Fig. 4.

Globin gene expression in E12.5 FL cells of hGMR-expressing EPOR+/+ embryos unstimulated and stimulated by hGM-CSF and EPO, and hGMR-expressing EPOR−/− embryos unstimulated and stimulated by hGM-CSF.

The numbers below each lane indicate the relative dilutions of cDNA prepared from 105 cells. Size marker: 100 base-pair (bp) ladder.

As shown in Figure 3A, however, E12.5 FL cells of hGMR-expressing mouse embryo contained both primitive and definitive erythroid progenitors whether they expressed EPOR or not. Therefore, to examine the effect of hGM-CSF on globin expression by primitive erythroid cells in more detail, we analyzed the expression of globins in E8.0 YS cells of hGMR-expressing EPOR+/+ embryos (Figure5). YS cells expressed all of the globins examined, including adult globin. When YS cells were cultured with hGM-CSF or EPO for 3 days, they induced the expression of globins in a different fashion. The expression of β-major globin was increased by hGM-CSF as well as in the culture of E12.5 FL cells, although EPO showed no remarkable effect on the expression. On the other hand, embryonic globin expression was rather suppressed by EPO.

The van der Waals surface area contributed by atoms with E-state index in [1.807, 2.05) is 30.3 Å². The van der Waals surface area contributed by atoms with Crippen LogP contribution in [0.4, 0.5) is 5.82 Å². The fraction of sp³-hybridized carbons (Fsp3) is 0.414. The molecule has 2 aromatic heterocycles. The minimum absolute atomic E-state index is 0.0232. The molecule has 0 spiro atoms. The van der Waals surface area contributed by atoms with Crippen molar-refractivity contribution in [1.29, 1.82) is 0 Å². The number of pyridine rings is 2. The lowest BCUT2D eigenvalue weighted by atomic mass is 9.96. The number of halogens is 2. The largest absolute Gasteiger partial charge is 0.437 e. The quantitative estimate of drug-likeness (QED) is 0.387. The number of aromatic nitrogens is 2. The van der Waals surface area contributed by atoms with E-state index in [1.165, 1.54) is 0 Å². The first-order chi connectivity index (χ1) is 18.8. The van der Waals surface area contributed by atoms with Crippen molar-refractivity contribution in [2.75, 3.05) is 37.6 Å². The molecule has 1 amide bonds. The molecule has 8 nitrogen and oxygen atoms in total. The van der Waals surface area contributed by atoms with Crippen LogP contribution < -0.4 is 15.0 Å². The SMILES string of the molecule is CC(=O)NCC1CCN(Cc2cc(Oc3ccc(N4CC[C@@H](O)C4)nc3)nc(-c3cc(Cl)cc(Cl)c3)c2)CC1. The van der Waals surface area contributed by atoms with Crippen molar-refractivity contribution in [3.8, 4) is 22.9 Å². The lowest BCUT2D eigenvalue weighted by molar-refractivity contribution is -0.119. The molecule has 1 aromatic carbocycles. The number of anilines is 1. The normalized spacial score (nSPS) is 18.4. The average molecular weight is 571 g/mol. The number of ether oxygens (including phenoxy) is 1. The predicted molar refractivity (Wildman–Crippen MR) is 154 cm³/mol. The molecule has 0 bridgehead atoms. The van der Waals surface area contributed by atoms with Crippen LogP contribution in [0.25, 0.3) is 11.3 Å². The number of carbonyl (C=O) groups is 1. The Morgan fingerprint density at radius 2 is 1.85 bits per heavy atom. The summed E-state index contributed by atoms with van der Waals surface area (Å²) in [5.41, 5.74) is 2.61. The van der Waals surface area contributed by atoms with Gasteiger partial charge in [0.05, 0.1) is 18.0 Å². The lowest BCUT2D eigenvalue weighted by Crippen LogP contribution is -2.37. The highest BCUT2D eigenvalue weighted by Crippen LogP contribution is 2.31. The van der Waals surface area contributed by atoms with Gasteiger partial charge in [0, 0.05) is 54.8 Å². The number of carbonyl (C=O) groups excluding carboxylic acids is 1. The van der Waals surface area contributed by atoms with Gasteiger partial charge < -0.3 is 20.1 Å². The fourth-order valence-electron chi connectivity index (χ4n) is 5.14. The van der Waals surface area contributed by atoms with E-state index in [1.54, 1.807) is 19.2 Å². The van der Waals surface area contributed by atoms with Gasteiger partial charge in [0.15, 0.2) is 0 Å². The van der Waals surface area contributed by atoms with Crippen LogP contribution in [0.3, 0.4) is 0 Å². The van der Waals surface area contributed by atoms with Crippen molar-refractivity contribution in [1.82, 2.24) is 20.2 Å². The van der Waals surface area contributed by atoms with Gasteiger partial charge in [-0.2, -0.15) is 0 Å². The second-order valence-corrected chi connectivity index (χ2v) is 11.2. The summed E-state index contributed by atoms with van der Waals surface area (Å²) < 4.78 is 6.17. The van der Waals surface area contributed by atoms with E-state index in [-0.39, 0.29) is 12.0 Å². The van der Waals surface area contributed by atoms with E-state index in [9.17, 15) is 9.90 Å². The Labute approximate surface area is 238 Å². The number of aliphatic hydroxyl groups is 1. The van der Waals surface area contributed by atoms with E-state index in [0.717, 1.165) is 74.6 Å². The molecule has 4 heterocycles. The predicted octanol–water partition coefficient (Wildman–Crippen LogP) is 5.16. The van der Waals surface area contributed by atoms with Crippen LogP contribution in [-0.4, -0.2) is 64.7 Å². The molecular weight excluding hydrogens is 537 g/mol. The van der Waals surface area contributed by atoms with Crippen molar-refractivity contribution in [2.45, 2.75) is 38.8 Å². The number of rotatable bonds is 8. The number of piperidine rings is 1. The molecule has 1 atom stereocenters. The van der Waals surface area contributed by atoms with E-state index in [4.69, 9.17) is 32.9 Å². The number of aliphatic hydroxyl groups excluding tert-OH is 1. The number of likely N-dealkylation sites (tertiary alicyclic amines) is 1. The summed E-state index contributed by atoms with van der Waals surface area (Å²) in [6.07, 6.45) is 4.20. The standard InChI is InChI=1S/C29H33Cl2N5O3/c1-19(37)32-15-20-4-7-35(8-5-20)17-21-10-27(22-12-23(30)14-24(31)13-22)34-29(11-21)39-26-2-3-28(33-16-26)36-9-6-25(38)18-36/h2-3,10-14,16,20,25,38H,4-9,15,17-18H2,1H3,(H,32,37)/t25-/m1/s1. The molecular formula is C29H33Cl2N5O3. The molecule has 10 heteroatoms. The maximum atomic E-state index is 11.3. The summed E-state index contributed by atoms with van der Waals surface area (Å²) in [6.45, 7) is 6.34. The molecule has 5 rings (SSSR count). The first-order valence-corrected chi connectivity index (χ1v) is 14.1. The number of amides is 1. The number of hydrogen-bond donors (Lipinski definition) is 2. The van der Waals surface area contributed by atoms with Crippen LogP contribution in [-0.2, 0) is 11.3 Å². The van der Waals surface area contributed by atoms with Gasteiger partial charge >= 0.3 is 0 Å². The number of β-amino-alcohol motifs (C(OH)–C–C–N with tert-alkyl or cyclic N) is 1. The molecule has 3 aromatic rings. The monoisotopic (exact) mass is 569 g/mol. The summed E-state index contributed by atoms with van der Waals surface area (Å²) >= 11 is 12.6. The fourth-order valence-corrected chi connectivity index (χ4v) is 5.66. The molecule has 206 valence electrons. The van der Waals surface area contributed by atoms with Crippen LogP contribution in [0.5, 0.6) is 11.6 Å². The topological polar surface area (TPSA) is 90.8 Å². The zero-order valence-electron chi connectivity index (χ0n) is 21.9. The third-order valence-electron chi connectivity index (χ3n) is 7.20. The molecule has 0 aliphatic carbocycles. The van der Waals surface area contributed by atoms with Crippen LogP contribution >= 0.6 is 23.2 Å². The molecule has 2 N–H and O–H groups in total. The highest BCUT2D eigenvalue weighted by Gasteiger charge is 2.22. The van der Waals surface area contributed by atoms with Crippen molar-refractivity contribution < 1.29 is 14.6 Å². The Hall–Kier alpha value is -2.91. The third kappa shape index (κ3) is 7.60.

Fig. 5.

Globin gene expression in E8.0 YS cells of hGMR-expressing EPOR+/+ embryos unstimulated and stimulated by hGM-CSF and EPO.

The numbers below each lane indicate the relative dilutions of cDNA from one third of whole YS cells obtained from one embryo or their progenies in the culture. Size marker: 100-bp ladder.

Gene expression of transcription factors in FL cells of hGMR-Tg mice